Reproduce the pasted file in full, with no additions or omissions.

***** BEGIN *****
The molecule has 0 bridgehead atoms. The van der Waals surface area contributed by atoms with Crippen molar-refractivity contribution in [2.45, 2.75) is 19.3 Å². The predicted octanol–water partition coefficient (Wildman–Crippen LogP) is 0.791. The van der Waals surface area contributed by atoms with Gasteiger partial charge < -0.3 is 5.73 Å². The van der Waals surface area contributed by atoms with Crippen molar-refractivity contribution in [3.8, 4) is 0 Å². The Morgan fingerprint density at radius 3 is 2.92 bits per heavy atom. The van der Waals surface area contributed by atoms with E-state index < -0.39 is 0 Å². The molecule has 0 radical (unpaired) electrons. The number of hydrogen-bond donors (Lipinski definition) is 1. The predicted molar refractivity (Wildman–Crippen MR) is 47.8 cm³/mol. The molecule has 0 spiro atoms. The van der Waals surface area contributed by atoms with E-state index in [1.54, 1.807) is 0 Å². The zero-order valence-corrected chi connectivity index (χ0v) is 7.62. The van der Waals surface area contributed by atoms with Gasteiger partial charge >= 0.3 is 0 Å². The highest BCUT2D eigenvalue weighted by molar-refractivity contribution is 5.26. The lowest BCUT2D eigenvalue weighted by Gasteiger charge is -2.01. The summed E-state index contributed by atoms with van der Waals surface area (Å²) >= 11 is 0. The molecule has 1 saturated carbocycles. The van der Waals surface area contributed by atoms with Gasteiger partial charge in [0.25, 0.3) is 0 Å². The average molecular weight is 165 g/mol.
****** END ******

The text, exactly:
The molecule has 0 bridgehead atoms. The van der Waals surface area contributed by atoms with Crippen molar-refractivity contribution in [2.45, 2.75) is 19.3 Å². The predicted octanol–water partition coefficient (Wildman–Crippen LogP) is 0.791. The van der Waals surface area contributed by atoms with Gasteiger partial charge < -0.3 is 5.73 Å². The van der Waals surface area contributed by atoms with Crippen molar-refractivity contribution in [3.8, 4) is 0 Å². The Morgan fingerprint density at radius 3 is 2.92 bits per heavy atom. The van der Waals surface area contributed by atoms with E-state index < -0.39 is 0 Å². The molecule has 0 radical (unpaired) electrons. The number of hydrogen-bond donors (Lipinski definition) is 1. The predicted molar refractivity (Wildman–Crippen MR) is 47.8 cm³/mol. The molecule has 0 spiro atoms. The van der Waals surface area contributed by atoms with E-state index in [1.54, 1.807) is 0 Å². The zero-order valence-corrected chi connectivity index (χ0v) is 7.62. The van der Waals surface area contributed by atoms with Gasteiger partial charge >= 0.3 is 0 Å². The highest BCUT2D eigenvalue weighted by molar-refractivity contribution is 5.26. The lowest BCUT2D eigenvalue weighted by Gasteiger charge is -2.01. The summed E-state index contributed by atoms with van der Waals surface area (Å²) >= 11 is 0. The molecule has 1 saturated carbocycles. The van der Waals surface area contributed by atoms with Gasteiger partial charge in [0.25, 0.3) is 0 Å². The average molecular weight is 165 g/mol.